Da Vinci, Biomimicry, and the Right-side of the Brain

Walking through the Da Vinci museum in Rome, I was filled with awe and admiration at the prolific inventions, designs, drawings, and totally different ways of thinking so characteristic to Da Vinci. He has been a mentor-beyond-the-grave for me throughout my life, starting from when I was very young and used to sketch anatomical drawings from a huge book filled with sketches from Da Vinci. I always loved how in the presence of his work, I felt comfortable about the lack of distinction between 'Art' or 'Science' - both fed each other for him, as they have for me. 

This time round studying his works, I was also struck by how strong the practise of Biomimicry was in his works and way of thinking. He, too, also looked to Nature and her mechanisms for inspiration in his inventions, and would obsessively study the human body and intricate workings in a hope to build better machines. 

It also reminded me of my decidedly left-handedness since a young age. I have been independently researching some of the studies of the 20th century that led us to understand the complex functions of the right-side of the brain. While the left-side of the brain which controls the right hand, and promotes rational, sequential, logical and 'time-based' thinking, the right is the majority contributor to our intuitive thinking, holistic thought and understanding, subjective and 'space-based' thinking. The left hemisphere (right side) is also the verbal processor - which often makes it difficult for the right side of the brain to translate its realisations and intuitions into words - and some say has even had consequences in the language we use to describe 'left' and 'right'.

'Left' in French is 'gauche', meaning 'awkward'; in Italian 'sinistre', meaning sinister, dark, or bad. It's quite a chicken-and-egg situation, but we now have evolved as a society into one that promotes left-brain thinking in the way we provide education, test our students, and expect people to behave in organisations, even making some of the left-brain characteristic synonymous with what it means to be 'professional'.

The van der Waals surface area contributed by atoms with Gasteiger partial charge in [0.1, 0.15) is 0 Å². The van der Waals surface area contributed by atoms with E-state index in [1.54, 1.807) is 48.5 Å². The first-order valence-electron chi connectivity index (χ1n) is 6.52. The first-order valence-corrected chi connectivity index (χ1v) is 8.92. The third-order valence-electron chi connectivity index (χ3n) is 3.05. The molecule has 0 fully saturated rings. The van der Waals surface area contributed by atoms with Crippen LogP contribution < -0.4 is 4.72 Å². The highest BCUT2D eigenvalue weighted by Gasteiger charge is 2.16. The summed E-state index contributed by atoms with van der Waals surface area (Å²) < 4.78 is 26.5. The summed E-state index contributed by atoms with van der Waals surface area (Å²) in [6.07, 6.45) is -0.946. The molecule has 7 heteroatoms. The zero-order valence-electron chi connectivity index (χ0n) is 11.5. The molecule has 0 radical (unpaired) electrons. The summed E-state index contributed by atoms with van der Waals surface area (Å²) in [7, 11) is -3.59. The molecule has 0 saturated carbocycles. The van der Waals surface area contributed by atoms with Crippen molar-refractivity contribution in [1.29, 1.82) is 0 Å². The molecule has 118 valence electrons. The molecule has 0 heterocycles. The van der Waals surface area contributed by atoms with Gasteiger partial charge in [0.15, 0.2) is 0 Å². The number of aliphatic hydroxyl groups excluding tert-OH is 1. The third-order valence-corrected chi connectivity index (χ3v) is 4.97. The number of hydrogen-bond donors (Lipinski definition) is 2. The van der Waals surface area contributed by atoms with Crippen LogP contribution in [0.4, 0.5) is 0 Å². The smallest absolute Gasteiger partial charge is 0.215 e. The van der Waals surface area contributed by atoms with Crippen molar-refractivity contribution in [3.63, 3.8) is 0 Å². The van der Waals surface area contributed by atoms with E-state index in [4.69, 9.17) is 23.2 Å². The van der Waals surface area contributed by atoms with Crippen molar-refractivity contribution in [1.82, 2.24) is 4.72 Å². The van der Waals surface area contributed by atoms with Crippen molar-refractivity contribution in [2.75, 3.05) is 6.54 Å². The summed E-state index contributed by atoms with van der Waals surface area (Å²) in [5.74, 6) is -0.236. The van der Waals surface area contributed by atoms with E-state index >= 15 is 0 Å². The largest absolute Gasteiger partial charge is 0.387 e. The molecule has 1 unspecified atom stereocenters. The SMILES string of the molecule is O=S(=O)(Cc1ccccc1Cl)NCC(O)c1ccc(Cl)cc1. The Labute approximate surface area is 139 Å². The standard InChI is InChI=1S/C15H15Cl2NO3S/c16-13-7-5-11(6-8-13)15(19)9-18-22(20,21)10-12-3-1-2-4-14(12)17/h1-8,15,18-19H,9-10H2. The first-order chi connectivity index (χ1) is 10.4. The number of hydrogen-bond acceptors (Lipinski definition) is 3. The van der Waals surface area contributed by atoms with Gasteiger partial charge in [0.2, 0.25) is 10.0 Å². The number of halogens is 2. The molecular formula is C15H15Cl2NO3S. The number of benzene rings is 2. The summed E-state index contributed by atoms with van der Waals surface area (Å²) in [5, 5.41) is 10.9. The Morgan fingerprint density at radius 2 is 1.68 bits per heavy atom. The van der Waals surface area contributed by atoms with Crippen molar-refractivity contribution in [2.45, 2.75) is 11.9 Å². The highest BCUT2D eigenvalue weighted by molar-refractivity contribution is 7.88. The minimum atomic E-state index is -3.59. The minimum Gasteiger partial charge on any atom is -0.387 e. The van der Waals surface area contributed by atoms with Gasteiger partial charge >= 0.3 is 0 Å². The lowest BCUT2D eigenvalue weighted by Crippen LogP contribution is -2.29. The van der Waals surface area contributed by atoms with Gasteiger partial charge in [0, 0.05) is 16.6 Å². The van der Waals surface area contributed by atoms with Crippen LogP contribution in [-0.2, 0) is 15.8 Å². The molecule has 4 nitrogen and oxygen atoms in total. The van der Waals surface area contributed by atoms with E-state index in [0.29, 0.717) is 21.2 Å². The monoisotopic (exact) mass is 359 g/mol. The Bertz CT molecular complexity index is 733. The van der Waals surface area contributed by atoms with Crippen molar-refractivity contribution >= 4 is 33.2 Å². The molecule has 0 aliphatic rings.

I found it impossibly difficult to leave Art behind when having to choose between Art and Science at university - it felt like being severed in two. Luckily there was also a lot of space for creativity within the field of Molecular Biology and even learning about the neural underpinnings in Neuroscience, but still - it often felt like my right-brain self was not totally at home in our left-brain world. 

Hand preference is the most visible outward sign of how an individual's brain is organised. Swapping hands in writing and other tasks can also help stimulate and strengthen different sides of the brain. Even better is to engage in activities that different sides of the brain 'win' at, and doing exercises that tease out your less-dominant side. I'm currently developing some workshop exercises around this topic, and creativity - if this is something that interests you or you know about, please get in touch!

When I first started writing as a child, I wrote with my left hand, refusing to change to the right (although I had family members who tried to nudge me!) and alarming my parents by writing right-to-left, in mirror writing - they were worried about whether I'd ever learn! What made me grin was seeing Da Vinci's intricate notes alongside his drawings, in secret 'back-to-front' mirror writing code - to keep his genius ideas and plans private! It's got me thinking... Maybe it's time to revive the mirror cursive scrawl!